Britain does a great job of opening its data, except for what journalists really want | Online Journalism Blog

ab1630's bookmarks 2018-04-17


"Journalist SA Mathieson has used open data in Britain to put together an impressive new ebook. In a guest post for OJB he looks at the country’s strengths when it comes to open data — and the problems still facing journalists who want to see how the public’s money is spent.

It is tough for a British journalist to admit that their government does something well, but here goes: when it comes to openly releasing data, Great Britain (in other words England, Scotland and Wales) is second only to Taiwan according to the Global Open Data Index. Westminster gets maximum marks for releasing data on the government’s budget, national statistics, administrative boundaries, national maps, air quality and company registers. Northern Ireland, assessed separately, is a respectable 10th out of the 94 countries assessed. Some specific recent improvements have made it easier and cheaper to do good journalism with public data: in June 2015, for example, Companies House, which covers England and Wales, dropped charges for online access to documents including companies’ annual filings. I was able to use that access to track how little tax companies including Facebook, Google and Apple pay in Britain. More generally, the Office for National Statistics releases a wealth of data in machine-readable formats...."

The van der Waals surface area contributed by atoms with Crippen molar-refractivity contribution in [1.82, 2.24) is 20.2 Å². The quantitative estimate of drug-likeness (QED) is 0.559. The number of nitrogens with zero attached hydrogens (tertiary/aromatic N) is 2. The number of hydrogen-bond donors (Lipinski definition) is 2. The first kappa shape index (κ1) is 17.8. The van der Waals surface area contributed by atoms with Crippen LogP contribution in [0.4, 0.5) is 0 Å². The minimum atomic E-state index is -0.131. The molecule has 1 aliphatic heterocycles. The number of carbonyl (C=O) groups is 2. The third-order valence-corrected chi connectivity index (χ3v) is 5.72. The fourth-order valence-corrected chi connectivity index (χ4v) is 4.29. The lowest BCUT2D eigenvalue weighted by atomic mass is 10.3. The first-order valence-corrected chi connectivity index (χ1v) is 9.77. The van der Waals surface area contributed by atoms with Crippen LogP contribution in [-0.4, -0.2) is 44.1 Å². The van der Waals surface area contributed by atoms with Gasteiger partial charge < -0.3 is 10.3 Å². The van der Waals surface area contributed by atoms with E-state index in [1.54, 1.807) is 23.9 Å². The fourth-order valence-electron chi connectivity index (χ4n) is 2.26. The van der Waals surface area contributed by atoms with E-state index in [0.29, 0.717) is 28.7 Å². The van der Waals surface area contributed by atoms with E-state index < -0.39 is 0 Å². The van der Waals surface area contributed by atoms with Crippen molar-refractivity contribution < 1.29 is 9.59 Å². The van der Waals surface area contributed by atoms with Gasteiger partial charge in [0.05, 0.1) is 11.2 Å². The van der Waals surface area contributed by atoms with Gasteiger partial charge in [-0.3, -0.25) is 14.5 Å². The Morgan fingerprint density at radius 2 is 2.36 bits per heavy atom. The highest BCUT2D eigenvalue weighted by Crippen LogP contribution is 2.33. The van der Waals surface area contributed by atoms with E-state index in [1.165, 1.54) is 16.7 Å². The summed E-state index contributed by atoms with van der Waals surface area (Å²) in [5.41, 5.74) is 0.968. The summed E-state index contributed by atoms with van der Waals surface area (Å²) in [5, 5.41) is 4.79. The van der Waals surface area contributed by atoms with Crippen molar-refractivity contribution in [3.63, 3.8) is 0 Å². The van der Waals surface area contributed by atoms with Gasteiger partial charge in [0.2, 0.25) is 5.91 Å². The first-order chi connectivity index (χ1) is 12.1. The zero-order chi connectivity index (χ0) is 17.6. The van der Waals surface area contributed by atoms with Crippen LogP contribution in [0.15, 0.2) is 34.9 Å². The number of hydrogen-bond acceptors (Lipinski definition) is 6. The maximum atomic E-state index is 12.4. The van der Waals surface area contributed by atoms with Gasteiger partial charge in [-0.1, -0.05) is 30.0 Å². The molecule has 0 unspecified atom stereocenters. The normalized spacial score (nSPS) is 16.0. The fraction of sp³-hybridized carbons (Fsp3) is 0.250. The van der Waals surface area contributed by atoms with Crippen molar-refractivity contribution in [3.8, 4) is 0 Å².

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Tags: oa.journalism oa.ssh oa.rankings oa.government oa.metrics oa.policies oa.benefits oa.reuse oa.foi oa.psi

Date tagged:

04/17/2018, 17:29

Date published:

04/17/2018, 13:29